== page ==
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No Motorola Razr comeback orders in 2019: Costly foldy nostalgia mobe pulled back

$1,500 actually cheap for foldable phone, unless you buy it off the back of a, um, from an Escobar

We've got some bad news for the deeper-pocketed nostalgia-tinged tech fans out there: Motorola is pushing back the launch of its foldable reboot of the Motorola Razr.

Preorders of the revived flip-phone were expected to open on December 26, with the first units trickling out on January 9, but those dates have been ditched in favour of an unspecified time next year.

In a statement issued by parent company Lenovo, Motorola said it was delaying the launch to "better meet consumer demand."

"Demand has been high, and as a result, has quickly outgrown supply predictions," it said.

Still from Verizon / Motorola's 2019 Razr promo video

Weird flex but OK... Motorola's comeback is a $1,500 Razr flip-phone with folding 6.2" screen


For what it's worth, every company that has attempted to launch a mass-market foldable phone has missed its original expected release dates. Huawei delayed launch of the Mate X no fewer than two times, while Samsung had to shelve its original release date over an embarrassing durability issue.

Early units of the Samsung Galaxy Fold had an awkward problem where removing the screen protector would essentially wreck the display. When the device finally reached shelves, screwdriver botherers at iFixit warned punters that the device was "alarmingly fragile", particularly with respect to the screen. Furthermore, other publications, most notably CNET, shed doubts on the phone's ability to withstand its promised 200,000 folds.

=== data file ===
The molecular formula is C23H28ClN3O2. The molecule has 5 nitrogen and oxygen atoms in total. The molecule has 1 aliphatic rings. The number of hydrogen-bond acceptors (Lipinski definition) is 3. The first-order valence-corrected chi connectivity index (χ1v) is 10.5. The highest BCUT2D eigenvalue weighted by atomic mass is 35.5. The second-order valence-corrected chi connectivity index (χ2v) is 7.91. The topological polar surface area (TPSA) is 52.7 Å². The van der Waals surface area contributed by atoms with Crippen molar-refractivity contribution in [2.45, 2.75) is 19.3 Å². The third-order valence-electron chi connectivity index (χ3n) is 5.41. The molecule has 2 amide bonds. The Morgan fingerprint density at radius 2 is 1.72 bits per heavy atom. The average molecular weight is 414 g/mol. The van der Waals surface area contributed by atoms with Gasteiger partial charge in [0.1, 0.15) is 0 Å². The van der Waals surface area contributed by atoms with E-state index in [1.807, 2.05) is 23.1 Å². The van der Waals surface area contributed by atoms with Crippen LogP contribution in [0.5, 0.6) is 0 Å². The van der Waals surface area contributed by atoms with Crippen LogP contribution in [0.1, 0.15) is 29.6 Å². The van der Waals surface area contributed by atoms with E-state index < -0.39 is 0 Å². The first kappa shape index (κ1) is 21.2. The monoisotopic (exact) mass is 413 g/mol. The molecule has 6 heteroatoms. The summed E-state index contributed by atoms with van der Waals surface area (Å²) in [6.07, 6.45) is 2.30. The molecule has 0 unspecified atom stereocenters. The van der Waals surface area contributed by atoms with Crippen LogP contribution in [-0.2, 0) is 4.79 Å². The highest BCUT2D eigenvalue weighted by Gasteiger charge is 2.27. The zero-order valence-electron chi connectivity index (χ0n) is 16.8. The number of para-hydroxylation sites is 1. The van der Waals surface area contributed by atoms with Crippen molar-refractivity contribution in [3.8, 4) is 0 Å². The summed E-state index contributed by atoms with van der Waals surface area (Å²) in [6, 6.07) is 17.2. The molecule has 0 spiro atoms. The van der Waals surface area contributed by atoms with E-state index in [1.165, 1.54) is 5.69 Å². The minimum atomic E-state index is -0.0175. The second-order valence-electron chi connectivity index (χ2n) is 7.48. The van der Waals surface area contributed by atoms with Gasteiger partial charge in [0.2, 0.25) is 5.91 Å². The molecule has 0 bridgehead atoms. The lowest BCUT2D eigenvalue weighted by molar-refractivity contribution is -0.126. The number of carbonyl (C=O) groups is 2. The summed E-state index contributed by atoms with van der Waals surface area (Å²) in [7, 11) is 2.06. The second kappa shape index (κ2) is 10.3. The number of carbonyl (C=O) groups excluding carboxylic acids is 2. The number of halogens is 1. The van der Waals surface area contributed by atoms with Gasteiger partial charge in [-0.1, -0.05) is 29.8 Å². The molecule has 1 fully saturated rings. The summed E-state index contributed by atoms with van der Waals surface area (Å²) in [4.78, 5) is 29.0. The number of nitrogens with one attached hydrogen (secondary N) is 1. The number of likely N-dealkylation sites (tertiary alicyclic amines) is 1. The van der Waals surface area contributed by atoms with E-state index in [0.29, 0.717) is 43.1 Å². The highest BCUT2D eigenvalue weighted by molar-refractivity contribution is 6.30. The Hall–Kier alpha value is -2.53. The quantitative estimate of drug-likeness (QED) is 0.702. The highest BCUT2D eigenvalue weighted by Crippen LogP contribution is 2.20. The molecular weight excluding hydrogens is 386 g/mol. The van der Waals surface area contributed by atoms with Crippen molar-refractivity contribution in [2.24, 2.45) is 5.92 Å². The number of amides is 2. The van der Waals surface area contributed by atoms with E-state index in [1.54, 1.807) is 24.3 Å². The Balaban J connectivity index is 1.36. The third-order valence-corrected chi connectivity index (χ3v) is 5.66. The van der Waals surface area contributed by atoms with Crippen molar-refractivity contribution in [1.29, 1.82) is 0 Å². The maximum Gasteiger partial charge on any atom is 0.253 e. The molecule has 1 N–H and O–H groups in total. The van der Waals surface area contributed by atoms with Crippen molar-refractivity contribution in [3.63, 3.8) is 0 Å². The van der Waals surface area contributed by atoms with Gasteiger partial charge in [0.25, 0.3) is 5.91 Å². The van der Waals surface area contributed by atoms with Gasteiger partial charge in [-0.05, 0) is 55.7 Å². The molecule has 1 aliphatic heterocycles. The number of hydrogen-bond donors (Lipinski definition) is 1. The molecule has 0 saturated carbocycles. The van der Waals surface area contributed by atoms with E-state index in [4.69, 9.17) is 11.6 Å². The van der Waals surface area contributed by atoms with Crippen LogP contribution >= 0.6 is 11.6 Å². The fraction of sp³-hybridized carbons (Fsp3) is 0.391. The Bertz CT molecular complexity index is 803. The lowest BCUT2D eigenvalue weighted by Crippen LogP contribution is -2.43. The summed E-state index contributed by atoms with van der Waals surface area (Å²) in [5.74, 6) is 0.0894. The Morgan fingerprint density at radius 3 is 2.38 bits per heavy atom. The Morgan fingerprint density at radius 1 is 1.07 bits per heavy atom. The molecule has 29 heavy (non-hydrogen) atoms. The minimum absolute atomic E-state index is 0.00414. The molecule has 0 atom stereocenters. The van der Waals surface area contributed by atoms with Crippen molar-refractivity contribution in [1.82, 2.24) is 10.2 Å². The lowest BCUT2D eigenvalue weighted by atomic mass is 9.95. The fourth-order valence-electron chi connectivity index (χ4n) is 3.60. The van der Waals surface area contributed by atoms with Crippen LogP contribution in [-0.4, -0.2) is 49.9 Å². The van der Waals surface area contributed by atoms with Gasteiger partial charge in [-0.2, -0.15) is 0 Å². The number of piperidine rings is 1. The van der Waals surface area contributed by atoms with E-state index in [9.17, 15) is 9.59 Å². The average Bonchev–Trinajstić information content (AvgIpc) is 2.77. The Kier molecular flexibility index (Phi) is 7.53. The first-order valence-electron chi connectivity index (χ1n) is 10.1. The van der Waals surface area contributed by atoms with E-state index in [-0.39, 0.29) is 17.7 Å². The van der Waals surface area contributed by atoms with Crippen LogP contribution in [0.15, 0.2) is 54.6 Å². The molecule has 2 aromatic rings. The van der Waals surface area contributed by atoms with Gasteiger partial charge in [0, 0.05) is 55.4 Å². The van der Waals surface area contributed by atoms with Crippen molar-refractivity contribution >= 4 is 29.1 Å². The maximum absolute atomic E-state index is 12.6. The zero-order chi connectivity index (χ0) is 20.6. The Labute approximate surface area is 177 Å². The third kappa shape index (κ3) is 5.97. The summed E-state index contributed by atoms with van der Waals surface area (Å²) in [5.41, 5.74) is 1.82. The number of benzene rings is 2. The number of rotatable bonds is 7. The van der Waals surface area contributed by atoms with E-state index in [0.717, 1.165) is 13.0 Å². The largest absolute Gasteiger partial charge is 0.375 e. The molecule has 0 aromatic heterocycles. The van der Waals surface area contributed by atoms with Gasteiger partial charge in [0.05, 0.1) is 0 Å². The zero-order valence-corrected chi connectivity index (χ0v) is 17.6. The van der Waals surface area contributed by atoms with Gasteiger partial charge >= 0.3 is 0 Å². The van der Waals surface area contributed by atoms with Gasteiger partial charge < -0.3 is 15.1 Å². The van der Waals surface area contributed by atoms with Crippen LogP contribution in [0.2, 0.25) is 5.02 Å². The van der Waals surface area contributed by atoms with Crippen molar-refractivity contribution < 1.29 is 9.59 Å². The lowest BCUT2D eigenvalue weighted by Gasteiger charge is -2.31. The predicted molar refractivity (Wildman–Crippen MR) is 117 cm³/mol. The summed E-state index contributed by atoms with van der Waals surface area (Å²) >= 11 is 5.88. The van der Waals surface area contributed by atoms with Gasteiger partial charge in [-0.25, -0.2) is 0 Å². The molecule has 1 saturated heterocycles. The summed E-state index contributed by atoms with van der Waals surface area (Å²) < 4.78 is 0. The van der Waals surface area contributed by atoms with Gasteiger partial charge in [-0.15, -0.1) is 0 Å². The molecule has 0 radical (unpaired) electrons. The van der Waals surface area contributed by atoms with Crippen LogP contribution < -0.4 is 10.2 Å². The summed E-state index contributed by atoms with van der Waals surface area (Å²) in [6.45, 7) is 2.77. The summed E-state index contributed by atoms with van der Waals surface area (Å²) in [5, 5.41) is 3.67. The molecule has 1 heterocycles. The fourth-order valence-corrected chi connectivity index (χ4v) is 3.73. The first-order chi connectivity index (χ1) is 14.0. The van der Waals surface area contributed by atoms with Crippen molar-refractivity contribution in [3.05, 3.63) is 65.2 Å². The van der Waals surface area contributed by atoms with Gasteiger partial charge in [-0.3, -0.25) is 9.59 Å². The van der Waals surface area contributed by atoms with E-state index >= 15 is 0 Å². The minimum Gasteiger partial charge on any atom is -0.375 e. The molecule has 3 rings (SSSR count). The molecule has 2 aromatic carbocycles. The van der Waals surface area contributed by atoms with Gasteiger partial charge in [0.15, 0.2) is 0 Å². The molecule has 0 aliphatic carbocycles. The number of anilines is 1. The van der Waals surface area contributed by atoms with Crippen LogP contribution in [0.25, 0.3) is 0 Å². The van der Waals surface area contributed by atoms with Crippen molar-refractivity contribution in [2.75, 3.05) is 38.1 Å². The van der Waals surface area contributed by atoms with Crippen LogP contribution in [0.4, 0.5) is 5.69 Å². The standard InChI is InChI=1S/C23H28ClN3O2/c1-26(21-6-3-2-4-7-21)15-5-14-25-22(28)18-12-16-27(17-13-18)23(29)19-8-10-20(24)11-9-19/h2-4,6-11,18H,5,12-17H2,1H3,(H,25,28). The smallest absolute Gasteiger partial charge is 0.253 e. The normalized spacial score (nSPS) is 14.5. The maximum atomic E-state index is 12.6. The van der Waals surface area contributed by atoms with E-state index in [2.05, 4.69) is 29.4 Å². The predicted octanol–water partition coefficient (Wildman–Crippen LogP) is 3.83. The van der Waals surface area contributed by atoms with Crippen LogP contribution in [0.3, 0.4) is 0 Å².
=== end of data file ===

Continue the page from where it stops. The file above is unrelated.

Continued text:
The Motorola Razr will be the first commercially available phone to use a candybar-shaped portrait display. It also mirrors the design of the original Razr down to the protruding "chin" at the bottom of the device.

Nokia 7650

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And crucially, at $1,500, it would drastically undercut the existing competition, making foldable mobes (unless Escobar's brother makes good on his promise) more accessible to a wider swath of the population.

That said, it's probably sensible to wait for the reviews before dropping your cash on this. The Razr uses a relatively underpowered Snapdragon 710 platform, which is typically found on £300-range mid-rangers. Motorola says this is due to thermal management, and while that might be true, it'll leave consumers wanting for power.

And with just 6GB of RAM and 128GB of ROM, a puny 2,510mAh battery, and no wireless charging, this phone underwhelms in other areas. On paper, it doesn't strike us as a device worthy of its steep price-tag. ®

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